Hemet High School English teacher Steven Brown is also the football and baseball coach, so he knows Noah in several capacities. He said when the young man had some injuries as an inside linebacker, he had to come back and learn a new position which he excelled at. “He took that challenge head on, and he uses that same determination and work ethic inside the classroom,” Brown said. Noah said that God has never given up on him. “At the start of my junior year, I was cut from the football team for a reason I deeply regretted,” Noah explained. “I remember asking God for two things. I wanted people to know my story and be able to be back on the field.” During this time, his family was evicted from their home, leaving Noah and his family homeless for most of his junior year. He said if he could give one word of advice to anybody going through a similar situation he would say, “Believe in yourself, never drop your head at one moment. I am a living testimony to that.” Noah said his greatest contribution to his community would be that he makes it his mission to befriend all people he encounters. He plans to attend MSJC for two years to study business before transferring to a four-year university after which he hopes to start his own trucking company.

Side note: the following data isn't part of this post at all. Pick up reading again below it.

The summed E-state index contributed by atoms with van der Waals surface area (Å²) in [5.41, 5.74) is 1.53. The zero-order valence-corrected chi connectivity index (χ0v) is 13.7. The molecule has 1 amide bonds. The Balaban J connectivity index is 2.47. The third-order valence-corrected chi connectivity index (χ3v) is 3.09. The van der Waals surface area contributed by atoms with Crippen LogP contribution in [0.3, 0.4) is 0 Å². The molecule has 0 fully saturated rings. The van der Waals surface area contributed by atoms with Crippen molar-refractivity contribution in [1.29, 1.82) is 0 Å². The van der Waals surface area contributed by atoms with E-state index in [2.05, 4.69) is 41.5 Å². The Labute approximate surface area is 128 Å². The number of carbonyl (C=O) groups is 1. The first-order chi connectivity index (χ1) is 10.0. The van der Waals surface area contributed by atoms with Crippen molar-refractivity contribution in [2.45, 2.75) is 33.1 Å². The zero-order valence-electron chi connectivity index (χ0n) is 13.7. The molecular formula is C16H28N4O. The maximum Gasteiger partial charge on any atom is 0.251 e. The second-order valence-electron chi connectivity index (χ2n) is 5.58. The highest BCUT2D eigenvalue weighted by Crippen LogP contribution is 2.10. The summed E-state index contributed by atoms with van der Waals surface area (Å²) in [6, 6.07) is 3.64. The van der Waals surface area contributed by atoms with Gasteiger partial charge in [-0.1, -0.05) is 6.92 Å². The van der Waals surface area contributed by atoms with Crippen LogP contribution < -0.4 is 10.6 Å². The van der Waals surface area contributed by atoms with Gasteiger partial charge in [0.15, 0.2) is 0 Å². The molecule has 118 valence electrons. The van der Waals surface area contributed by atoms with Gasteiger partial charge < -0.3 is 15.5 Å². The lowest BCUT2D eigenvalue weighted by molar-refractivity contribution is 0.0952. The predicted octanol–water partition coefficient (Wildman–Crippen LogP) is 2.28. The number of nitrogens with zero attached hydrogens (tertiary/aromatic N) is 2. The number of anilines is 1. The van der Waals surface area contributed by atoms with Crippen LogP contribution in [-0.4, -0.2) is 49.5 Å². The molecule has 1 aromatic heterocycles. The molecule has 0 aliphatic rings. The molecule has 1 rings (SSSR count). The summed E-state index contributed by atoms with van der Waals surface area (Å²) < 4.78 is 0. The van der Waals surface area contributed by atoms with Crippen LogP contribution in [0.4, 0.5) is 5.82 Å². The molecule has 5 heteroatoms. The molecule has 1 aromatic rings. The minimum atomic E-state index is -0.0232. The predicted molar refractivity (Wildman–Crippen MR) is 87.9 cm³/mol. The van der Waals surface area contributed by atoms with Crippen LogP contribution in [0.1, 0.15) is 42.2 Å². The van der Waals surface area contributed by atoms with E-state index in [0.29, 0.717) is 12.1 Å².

Alex Flores

Tahquitz High School Interim Principal Janice Jones only recently got to know Alex but was impressed to learn that he is on his way to earning the State Seal of Biliteracy, which is a rigorous process. He also went through the process of being reclassified as fluent English proficient while retaining his home language of Spanish. His AP English teacher Stacey Haar said Alex is studying to be a nurse which she feels is outstanding “because he has compassion, kindness, patience and the smarts to make sure that he can heal both the mind and the body of those that he is going to be taking care of.” Alex said that as the older brother of three siblings, he believes his biggest contribution is striving to be a good role model for them. “I aim to lead by example, sharing kindness, determination and integrity in everything that I do,” he said. “I hope to inspire them to reach for their dreams with the same passion and commitment that I have. If the recent years have taught me anything, it is that no matter the situations or settings you are in, it is always in your best interest to make the best of it. That is a lesson I will take with me for the rest of my life, and I hope to share this ideology with those around me because every day can always be a little bit better if you think that way.”

Astrid Howard